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Book Review

Penn State Harrisburg

Shakespearean Adaptation, Race and Memory in the New World. Joyce Green MacDonald. New York: Palgrave Macmillan, 2020. 179 pp. $109.99 (cloth); $16.99 (paper and eBook). ISBN 978-3-030-50679-7; ISBN 978-3-030-50682-7; ISBN 978-3-030-50680-3.

Anyone familiar with the field of Premodern Critical Race Studies will know that Joyce Green MacDonald’s work is foundational to our understanding of race in the early modern period, particularly when it comes to representations of African women. Her earlier monograph Women and Race in Early Modern Texts (2002) provided a clarion call to early modern scholars to analyze more deeply the relationship between race and gender in early modern English texts. She continues this intersectional approach in her latest book, Shakespearean Adaptation, Race and Memory in the New World, the seeds of which seem to be planted in Women and Race, particularly with her interest in “the removal of dark-skinned women from representation” in early modern texts (MacDonald 2002, 10). In this new book on race and memory in postcolonial America, she builds on this focus by investigating the presence (and absence) of Black women in adaptations of Shakespeare, ranging from novels to plays and films.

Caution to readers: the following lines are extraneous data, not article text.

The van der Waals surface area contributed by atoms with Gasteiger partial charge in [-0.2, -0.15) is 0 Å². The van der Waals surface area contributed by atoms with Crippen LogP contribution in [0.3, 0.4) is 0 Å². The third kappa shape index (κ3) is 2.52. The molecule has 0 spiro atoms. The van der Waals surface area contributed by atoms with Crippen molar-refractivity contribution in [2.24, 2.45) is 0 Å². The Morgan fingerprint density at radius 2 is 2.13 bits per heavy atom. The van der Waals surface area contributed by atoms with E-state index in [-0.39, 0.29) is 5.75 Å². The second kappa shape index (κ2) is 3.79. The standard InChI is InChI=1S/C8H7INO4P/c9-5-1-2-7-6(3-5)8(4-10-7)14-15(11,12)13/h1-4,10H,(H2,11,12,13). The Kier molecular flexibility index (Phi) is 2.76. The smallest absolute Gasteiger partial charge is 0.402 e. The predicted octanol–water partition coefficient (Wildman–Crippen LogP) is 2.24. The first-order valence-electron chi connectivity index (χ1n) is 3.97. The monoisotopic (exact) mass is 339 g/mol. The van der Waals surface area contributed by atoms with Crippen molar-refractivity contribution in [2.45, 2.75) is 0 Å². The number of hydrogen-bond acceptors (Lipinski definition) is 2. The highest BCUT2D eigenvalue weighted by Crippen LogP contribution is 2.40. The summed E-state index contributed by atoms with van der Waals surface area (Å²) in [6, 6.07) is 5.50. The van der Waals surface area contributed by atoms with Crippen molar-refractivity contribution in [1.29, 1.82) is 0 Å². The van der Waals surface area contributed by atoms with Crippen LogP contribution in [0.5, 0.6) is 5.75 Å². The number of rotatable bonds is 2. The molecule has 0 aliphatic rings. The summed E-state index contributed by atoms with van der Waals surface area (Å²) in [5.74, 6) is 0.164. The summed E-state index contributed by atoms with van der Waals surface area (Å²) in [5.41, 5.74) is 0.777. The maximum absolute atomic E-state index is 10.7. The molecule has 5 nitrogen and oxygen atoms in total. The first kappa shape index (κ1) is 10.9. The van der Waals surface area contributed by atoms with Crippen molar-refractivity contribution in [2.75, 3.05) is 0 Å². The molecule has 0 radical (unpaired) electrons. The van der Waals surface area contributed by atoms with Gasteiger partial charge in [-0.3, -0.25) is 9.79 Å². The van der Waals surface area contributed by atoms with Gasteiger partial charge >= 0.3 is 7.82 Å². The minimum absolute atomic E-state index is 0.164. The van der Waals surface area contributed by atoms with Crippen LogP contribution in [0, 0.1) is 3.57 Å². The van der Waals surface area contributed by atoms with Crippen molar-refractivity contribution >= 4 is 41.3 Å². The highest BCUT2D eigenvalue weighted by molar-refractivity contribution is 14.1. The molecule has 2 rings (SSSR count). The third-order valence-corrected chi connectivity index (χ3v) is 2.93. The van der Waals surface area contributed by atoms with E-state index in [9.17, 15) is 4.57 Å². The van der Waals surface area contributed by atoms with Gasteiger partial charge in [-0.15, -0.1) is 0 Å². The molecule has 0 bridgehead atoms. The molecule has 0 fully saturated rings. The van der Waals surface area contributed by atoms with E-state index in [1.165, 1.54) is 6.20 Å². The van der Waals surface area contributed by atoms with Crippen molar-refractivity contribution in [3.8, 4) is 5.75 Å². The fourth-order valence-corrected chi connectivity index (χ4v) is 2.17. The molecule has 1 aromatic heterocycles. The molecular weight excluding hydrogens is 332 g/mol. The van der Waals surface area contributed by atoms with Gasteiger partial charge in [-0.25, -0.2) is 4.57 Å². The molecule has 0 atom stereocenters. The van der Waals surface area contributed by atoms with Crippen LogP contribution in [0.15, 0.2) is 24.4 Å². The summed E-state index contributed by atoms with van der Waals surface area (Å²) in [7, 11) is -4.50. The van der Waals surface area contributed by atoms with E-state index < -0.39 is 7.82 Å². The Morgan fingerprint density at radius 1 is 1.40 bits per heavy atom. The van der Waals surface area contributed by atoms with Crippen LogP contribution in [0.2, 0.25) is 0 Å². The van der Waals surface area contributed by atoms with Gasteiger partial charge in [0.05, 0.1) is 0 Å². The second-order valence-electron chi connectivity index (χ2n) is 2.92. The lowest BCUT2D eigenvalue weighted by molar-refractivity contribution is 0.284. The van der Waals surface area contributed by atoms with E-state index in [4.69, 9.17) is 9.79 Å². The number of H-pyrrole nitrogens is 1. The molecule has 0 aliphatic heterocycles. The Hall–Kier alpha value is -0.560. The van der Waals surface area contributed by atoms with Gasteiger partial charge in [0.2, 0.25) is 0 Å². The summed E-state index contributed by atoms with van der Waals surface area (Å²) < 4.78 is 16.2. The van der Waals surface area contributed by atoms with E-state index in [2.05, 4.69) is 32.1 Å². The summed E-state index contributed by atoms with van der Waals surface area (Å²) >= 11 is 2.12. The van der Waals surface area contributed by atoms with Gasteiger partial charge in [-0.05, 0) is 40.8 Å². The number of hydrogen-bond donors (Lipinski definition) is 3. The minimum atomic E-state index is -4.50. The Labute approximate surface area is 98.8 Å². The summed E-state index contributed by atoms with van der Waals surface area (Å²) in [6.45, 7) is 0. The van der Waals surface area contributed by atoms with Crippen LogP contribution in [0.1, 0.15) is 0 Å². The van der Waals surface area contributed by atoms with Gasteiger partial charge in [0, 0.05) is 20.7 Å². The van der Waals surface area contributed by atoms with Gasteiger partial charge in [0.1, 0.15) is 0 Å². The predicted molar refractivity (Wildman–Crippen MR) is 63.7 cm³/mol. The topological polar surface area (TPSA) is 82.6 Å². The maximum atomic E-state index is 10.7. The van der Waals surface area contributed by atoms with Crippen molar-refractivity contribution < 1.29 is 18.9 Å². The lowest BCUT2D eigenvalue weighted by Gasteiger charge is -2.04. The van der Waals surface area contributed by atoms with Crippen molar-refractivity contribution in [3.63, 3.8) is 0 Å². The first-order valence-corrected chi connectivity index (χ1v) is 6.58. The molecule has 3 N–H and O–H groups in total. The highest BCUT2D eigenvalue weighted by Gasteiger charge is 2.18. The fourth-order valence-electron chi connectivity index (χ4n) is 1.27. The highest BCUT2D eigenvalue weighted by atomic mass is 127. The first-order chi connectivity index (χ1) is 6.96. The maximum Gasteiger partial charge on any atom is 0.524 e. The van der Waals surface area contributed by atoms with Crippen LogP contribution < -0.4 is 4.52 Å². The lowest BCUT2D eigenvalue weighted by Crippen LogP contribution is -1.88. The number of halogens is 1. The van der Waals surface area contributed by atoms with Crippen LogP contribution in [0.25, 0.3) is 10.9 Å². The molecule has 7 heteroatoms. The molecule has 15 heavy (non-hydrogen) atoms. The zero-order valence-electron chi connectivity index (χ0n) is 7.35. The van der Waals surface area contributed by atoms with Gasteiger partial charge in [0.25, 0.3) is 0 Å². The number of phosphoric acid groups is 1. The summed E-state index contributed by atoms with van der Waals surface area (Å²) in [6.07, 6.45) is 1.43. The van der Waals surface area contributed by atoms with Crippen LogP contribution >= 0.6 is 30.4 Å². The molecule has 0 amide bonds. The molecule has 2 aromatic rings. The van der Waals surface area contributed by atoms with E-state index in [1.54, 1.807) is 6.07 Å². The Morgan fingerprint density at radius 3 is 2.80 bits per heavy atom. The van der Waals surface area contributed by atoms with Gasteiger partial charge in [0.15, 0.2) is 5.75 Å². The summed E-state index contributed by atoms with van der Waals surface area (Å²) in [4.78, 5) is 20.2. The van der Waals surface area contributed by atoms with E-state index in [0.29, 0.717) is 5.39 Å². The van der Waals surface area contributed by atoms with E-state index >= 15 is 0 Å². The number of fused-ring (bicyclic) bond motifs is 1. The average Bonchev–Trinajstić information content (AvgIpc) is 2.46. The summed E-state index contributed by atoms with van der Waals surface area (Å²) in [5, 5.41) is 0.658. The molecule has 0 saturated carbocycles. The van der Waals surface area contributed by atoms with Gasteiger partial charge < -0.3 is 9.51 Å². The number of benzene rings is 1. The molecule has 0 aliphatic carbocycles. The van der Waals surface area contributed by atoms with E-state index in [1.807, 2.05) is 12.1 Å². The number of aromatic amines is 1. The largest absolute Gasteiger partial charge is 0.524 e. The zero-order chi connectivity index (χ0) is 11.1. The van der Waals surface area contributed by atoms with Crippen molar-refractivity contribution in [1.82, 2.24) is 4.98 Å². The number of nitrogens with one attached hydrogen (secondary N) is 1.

Each chapter features a Shakespeare play and its adaptation, with two chapters focused mostly on Othello. The first chapter, “Introduction: ‘A Cemetery Inhabited by Highly Vocal Ghosts,’” also references Toni Morrison’s Desdemona, alongside other examples of the shadowy presence of women of color in The Merchant of Venice and The Winter’s Tale. Some of the adaptations discussed here, like the films Mississippi Masala and Deliver Us from Eva, do not consciously acknowledge their Shakespearean influences, while others like Gayl Jones’s novel Mosquito and Derek Walcott’s play A Branch of the Blue Nile feature characters grappling consciously with the legacy of Shakespeare performance and adaptation itself. Each chapter in Shakespearean Adaptation also delves into the critical responses to their respective adaptations and what their contemporary reviews tell us about critical perspective (and their lack of nuance, at times). It is no small feat to tackle readings of both Shakespeare’s work and its many adaptations, but MacDonald’s cogent style is consistently lively and engaging.

MacDonald’s approach to adaptation studies also hinges on what adaptations can reveal about the Shakespearean text, and readings of the original plays here are enriched when viewed through the lens of their adaptations. “Adaptation,” she writes, “can be a powerful means by which what has been forgotten, erased, or suppressed about these characters — characters formed in cultures whose interests were served by this suppression — can reappear” (167). By viewing adaptation as a means for suppressed voices to speak out, MacDonald echoes other recent theatrical works by Keith Hamilton Cobb (American Moor) and Madeline Sayet (Where We Belong) that interrogate Shakespeare as a tool of white supremacist and colonial forces. By viewing adaptation not as something derivative of an original text, but as critical response and incisive revision, MacDonald shows how “studying adaptations of Shakespeare’s plays in concert with the Shakespearean text can offer paths into finding and naming what is simultaneously there, and not there” (4).